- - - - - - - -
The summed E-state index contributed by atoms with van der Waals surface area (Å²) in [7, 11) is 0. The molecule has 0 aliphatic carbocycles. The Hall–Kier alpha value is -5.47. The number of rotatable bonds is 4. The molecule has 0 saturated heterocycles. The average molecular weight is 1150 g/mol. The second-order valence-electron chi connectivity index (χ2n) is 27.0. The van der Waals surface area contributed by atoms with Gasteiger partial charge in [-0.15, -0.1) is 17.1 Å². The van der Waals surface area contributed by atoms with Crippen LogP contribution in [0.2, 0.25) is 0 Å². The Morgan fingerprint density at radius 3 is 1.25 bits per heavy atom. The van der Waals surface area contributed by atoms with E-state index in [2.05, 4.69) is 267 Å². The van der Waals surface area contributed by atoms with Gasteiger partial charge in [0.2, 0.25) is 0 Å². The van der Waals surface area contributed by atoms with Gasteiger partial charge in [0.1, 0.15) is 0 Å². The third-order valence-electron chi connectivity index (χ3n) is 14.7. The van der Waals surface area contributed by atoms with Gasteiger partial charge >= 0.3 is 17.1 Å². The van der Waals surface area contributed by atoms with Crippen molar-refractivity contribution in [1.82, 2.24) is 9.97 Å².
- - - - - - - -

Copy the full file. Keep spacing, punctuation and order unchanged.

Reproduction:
The summed E-state index contributed by atoms with van der Waals surface area (Å²) in [7, 11) is 0. The molecule has 0 aliphatic carbocycles. The Hall–Kier alpha value is -5.47. The number of rotatable bonds is 4. The molecule has 0 saturated heterocycles. The average molecular weight is 1150 g/mol. The second-order valence-electron chi connectivity index (χ2n) is 27.0. The van der Waals surface area contributed by atoms with Gasteiger partial charge in [-0.15, -0.1) is 17.1 Å². The van der Waals surface area contributed by atoms with Crippen LogP contribution in [0.2, 0.25) is 0 Å². The Morgan fingerprint density at radius 3 is 1.25 bits per heavy atom. The van der Waals surface area contributed by atoms with E-state index in [2.05, 4.69) is 267 Å². The van der Waals surface area contributed by atoms with Gasteiger partial charge in [0.2, 0.25) is 0 Å². The van der Waals surface area contributed by atoms with Gasteiger partial charge in [0.1, 0.15) is 0 Å². The third-order valence-electron chi connectivity index (χ3n) is 14.7. The van der Waals surface area contributed by atoms with Gasteiger partial charge >= 0.3 is 17.1 Å². The van der Waals surface area contributed by atoms with Crippen molar-refractivity contribution in [1.82, 2.24) is 9.97 Å².